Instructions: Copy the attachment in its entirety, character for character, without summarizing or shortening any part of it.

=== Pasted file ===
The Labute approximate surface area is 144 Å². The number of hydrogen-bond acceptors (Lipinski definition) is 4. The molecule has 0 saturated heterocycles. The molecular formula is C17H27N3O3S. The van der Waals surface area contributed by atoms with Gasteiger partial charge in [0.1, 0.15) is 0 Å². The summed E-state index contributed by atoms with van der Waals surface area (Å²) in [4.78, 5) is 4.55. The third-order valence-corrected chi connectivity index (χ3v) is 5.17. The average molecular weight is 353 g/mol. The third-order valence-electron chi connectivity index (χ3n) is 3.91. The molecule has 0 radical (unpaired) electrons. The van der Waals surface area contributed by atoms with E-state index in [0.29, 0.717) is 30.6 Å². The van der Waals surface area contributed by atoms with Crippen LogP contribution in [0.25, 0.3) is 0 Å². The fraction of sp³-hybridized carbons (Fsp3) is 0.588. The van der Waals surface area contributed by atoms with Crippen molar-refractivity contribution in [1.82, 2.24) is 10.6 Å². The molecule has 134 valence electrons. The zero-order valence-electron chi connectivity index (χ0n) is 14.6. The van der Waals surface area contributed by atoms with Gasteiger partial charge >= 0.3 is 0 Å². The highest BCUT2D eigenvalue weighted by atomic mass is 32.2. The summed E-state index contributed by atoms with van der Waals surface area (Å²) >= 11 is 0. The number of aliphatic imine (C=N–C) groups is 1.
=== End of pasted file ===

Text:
The Labute approximate surface area is 144 Å². The number of hydrogen-bond acceptors (Lipinski definition) is 4. The molecule has 0 saturated heterocycles. The molecular formula is C17H27N3O3S. The van der Waals surface area contributed by atoms with Gasteiger partial charge in [0.1, 0.15) is 0 Å². The summed E-state index contributed by atoms with van der Waals surface area (Å²) in [4.78, 5) is 4.55. The third-order valence-corrected chi connectivity index (χ3v) is 5.17. The average molecular weight is 353 g/mol. The third-order valence-electron chi connectivity index (χ3n) is 3.91. The molecule has 0 radical (unpaired) electrons. The van der Waals surface area contributed by atoms with E-state index in [0.29, 0.717) is 30.6 Å². The van der Waals surface area contributed by atoms with Crippen LogP contribution in [0.25, 0.3) is 0 Å². The fraction of sp³-hybridized carbons (Fsp3) is 0.588. The van der Waals surface area contributed by atoms with Crippen molar-refractivity contribution in [1.82, 2.24) is 10.6 Å². The molecule has 134 valence electrons. The zero-order valence-electron chi connectivity index (χ0n) is 14.6. The van der Waals surface area contributed by atoms with Gasteiger partial charge >= 0.3 is 0 Å². The highest BCUT2D eigenvalue weighted by atomic mass is 32.2. The summed E-state index contributed by atoms with van der Waals surface area (Å²) >= 11 is 0. The number of aliphatic imine (C=N–C) groups is 1.